Fittings—Bells: include sanctus, inscribed 'G.C. 1681'. Chest: In N. chapel—small, with two iron locks, and decorated with incised design, 17th-century. Communion Table: plain, with heavy turned baluster legs, early 17th-century. Paintings: In chancel—on splays of N. and S. windows, traces of original colour decoration, mid 13th-century. Piscina: In N. chapel—in E. wall, small, with chamfered pointed head and projecting basin, late 15th-century. Plate: includes salver with feet, fastened on under side disc of silver, with much worn hall-mark, apparently 17th-century, but salver probably of later date.
(2). House, 50 yards S. of the church. The front and ends of the building are of 18th-century brick. Interior:—In the principal rooms are chamfered ceiling-beams, and in one room is a wide fireplace, now partly converted into cupboards.
(3). House and Barn, 200 feet W. of (2). The House is of one storey and an attic, and of the central chimney type. The walls have been restored with modern brick. The central stack has two square attached shafts, built of thin bricks and restored at the top.
(4). Cottage, on a triangular plot, about 250 yards S.E. of the church. It is of one storey and an attic, and of late 16th or early 17th-century date, with modern additions. The walls are covered with rough-cast, but a large post shows at one angle.
(5). Cottage, now a shop, about 130 yards E. of (4). The front is covered with rough-cast above the brick plinth, and the E. gable is weather-boarded. At the back are low modern additions. The windows have iron casements in wood frames. Two of the rooms have exposed joists and ceiling-beams.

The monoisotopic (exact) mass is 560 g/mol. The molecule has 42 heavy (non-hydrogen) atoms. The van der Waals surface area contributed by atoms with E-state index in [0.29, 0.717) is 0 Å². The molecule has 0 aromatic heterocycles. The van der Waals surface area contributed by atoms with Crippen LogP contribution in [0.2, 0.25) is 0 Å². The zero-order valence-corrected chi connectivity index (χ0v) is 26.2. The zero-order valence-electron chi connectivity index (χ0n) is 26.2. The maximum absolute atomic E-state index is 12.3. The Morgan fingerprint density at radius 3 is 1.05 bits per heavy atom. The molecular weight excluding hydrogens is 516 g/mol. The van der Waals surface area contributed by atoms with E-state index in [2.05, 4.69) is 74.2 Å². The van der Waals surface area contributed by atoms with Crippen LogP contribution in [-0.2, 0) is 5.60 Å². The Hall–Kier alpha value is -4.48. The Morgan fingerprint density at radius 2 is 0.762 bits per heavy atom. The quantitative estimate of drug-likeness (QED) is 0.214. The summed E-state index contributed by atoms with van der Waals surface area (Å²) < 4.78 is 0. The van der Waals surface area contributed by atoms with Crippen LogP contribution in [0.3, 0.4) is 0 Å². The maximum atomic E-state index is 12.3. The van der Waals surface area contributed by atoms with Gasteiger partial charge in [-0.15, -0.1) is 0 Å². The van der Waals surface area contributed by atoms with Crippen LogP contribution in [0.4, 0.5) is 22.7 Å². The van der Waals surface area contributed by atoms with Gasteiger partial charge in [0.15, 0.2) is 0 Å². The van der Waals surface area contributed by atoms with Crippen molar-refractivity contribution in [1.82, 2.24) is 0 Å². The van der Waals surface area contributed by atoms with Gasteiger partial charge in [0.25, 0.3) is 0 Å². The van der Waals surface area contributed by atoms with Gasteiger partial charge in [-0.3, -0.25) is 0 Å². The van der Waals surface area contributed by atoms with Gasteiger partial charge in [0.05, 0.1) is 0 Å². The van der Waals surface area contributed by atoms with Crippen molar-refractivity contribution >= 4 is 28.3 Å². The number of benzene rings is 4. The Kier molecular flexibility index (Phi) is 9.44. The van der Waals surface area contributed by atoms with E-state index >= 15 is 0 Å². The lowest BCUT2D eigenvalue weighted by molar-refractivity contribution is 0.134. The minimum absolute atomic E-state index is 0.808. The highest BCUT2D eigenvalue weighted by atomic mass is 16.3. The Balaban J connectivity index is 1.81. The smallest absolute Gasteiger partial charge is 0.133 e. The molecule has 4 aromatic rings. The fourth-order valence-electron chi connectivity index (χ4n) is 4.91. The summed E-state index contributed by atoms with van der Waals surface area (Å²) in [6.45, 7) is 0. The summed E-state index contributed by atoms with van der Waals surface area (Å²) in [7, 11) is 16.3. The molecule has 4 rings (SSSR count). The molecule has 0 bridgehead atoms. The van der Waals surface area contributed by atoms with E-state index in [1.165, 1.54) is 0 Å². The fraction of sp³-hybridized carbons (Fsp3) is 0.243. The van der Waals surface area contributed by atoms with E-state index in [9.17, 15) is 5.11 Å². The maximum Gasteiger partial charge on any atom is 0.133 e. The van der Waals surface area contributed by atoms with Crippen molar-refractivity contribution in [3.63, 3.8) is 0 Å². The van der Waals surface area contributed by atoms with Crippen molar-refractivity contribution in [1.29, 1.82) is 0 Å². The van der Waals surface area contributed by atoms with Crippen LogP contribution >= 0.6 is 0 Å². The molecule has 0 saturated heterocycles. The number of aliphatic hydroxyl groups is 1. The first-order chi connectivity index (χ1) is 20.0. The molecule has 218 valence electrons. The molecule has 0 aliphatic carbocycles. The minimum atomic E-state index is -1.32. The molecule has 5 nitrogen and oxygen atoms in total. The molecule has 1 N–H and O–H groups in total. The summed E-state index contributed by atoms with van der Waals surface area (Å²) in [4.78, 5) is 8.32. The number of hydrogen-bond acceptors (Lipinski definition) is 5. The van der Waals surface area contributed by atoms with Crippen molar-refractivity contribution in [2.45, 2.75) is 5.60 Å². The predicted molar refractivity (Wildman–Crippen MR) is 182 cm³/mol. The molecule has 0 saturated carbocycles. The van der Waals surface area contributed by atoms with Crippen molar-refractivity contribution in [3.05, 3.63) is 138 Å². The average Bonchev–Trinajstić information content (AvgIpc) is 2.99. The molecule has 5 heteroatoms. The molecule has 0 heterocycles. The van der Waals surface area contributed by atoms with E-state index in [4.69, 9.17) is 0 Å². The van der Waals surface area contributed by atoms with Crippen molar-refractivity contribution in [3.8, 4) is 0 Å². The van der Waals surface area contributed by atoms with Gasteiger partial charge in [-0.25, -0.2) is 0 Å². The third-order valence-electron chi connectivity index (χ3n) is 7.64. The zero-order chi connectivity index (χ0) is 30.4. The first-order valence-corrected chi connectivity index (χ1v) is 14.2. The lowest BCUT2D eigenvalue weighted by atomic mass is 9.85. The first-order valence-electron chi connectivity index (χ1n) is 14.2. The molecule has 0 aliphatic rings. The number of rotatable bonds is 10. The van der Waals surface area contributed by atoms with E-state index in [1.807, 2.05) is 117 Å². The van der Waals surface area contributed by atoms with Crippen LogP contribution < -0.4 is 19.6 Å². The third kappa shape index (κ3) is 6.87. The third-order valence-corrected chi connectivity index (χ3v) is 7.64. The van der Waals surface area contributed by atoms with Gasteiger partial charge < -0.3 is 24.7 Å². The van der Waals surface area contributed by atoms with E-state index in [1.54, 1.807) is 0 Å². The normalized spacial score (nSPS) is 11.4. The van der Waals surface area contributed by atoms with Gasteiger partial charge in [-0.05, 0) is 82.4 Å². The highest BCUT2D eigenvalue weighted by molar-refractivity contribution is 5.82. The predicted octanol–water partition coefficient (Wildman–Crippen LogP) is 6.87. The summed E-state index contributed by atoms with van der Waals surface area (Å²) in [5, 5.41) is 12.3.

(6). Cottage, on the W. side of the road, 350 yards S.S.E. of the church. The walls have been much renewed with brick. The windows have old iron casements, and one chimney is of thin bricks. A barn near the cottage is also of the 17th century.
(7). Cottages, a range, on the E. side of the road, about ¼ mile S.S.E. of the church, built late in the 16th or early in the 17th century. The N. side retains some original timber-framing with brick filling of later date. The S. side, and the gabled W. end, are of late 17th-century brick; the gable is coped and has brick kneelers. The E. end of the range was apparently re-built or added in the 18th-century. Many of the windows are of the 17th century, and have iron casements. One chimney stack has been re-built with thin bricks.
(9). House and Outhouse, about 750 yards S. of the church, were built late in the 16th or early in the 17th century, and are connected by a passage; at the back is a modern addition. The walls of the House are covered with rough-cast, and the roofs with slate. The large chimney stack has diagonal shafts in front and at the ends. One room has a wide fireplace and an old ceiling-beam.
(10). House, opposite to (9). The timber-framing in front is cased with modern wood, and the filling is modern. The N. end is plastered. The roof is covered with slate. At the S. end is a chimney, built partly of 17th-century brick. An adjoining outhouse is of brick, with a thatched roof.
(12). Cottage, on the N.E. side of the road, 750 yards S.S.E. of the church, is of late 16th or early 17th-century date, and of the central chimney type. The timber-framing of the walls is fairly close-set. The gabled N. wall is elaborately framed, with a cambered tie-beam and collar-beams, and diagonal braces.